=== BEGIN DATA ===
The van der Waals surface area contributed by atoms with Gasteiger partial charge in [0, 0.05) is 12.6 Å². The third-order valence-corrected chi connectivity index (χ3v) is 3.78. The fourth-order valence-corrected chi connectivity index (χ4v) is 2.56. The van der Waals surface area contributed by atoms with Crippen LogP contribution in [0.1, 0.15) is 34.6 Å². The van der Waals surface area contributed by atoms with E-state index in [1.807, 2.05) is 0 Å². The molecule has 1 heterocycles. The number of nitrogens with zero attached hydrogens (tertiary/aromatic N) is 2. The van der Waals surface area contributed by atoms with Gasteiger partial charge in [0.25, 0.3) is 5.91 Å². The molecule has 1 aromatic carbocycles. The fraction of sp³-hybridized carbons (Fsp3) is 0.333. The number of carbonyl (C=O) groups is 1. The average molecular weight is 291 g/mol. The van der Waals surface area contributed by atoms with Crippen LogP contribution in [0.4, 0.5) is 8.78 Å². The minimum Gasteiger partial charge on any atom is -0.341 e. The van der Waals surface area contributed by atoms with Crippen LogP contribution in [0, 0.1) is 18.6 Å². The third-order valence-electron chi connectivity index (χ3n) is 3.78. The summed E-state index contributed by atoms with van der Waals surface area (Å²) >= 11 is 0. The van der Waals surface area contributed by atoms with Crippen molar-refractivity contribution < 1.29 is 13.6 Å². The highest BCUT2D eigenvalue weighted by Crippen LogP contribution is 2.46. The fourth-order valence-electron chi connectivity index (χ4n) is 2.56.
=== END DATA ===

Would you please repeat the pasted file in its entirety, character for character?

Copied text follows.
The van der Waals surface area contributed by atoms with Gasteiger partial charge in [0, 0.05) is 12.6 Å². The third-order valence-corrected chi connectivity index (χ3v) is 3.78. The fourth-order valence-corrected chi connectivity index (χ4v) is 2.56. The van der Waals surface area contributed by atoms with Crippen LogP contribution in [0.1, 0.15) is 34.6 Å². The van der Waals surface area contributed by atoms with E-state index in [1.807, 2.05) is 0 Å². The molecule has 1 heterocycles. The number of nitrogens with zero attached hydrogens (tertiary/aromatic N) is 2. The van der Waals surface area contributed by atoms with Gasteiger partial charge in [0.25, 0.3) is 5.91 Å². The molecule has 1 aromatic carbocycles. The fraction of sp³-hybridized carbons (Fsp3) is 0.333. The number of carbonyl (C=O) groups is 1. The average molecular weight is 291 g/mol. The van der Waals surface area contributed by atoms with Crippen LogP contribution in [0.4, 0.5) is 8.78 Å². The minimum Gasteiger partial charge on any atom is -0.341 e. The van der Waals surface area contributed by atoms with Crippen LogP contribution in [0, 0.1) is 18.6 Å². The third-order valence-electron chi connectivity index (χ3n) is 3.78. The summed E-state index contributed by atoms with van der Waals surface area (Å²) >= 11 is 0. The van der Waals surface area contributed by atoms with Crippen molar-refractivity contribution < 1.29 is 13.6 Å². The highest BCUT2D eigenvalue weighted by Crippen LogP contribution is 2.46. The fourth-order valence-electron chi connectivity index (χ4n) is 2.56.